The Great Recession's Effect on Older Workers - 11/27/15
During the economic downturn that began in late two thousand and seven and persisted into two thousand and nine, millions of people in their fifties and sixties were laid off, bought out, downsized or otherwise left without employment. In a reported entitled "How Will Older Workers Who Lose Their Jobs During the Great Recession Fare in the Long Run", Boston College researchers found that the latest recession impacted many more workers over the age of fifty than previous downturns.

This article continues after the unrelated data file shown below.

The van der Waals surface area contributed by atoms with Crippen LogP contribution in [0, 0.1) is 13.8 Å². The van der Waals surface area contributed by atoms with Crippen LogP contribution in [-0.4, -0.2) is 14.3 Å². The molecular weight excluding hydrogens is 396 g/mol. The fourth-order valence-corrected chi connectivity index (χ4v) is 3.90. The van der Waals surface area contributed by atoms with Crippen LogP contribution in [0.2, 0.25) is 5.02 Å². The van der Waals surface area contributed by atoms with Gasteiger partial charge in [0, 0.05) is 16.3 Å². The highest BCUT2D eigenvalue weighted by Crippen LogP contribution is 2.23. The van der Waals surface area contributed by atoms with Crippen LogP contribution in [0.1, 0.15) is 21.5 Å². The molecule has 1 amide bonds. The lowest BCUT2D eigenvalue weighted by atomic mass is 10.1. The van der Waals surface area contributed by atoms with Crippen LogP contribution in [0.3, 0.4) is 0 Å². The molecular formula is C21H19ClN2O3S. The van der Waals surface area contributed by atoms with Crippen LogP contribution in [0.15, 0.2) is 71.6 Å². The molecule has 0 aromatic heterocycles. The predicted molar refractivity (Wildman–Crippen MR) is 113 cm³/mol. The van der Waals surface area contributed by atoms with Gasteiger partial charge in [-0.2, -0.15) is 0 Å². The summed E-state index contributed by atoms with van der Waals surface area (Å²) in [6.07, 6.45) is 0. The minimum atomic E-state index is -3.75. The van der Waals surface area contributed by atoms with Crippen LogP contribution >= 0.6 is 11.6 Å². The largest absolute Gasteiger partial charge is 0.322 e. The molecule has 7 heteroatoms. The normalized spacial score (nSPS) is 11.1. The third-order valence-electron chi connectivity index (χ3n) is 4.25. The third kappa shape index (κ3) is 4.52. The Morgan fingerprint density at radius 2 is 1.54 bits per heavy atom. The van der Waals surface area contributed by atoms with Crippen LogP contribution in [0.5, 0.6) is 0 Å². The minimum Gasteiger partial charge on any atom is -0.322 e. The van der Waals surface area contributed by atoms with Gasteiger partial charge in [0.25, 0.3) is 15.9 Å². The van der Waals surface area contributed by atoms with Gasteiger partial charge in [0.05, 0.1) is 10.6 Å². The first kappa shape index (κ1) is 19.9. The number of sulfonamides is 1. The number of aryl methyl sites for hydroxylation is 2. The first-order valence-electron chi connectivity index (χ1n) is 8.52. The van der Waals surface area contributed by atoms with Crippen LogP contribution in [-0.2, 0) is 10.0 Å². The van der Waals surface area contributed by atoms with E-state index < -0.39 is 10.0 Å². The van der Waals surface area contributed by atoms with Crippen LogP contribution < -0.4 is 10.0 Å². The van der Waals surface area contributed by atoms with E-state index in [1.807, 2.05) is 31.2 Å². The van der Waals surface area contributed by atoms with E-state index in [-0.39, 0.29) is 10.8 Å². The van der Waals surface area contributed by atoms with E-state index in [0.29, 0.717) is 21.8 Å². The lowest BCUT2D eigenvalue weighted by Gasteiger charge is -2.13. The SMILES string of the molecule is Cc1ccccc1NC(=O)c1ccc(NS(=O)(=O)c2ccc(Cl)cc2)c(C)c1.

As indicated by writer Harriet Edleson, by twenty twelve, many of these workers were still without jobs, but many have found work since then. On top of this, stock market declines and the collapse of the housing market took a toll on wealth, which has resulted in many older workers being forced back into the workforce.
One result of this is that the work force is aging even faster than had been predicted. According to the American Enterprise Institute, there are three point nine million more workers ages sixty to sixty four today than there were in two thousand and five. But there are also fewer Americans ages twenty to fifty five working today than a decade ago.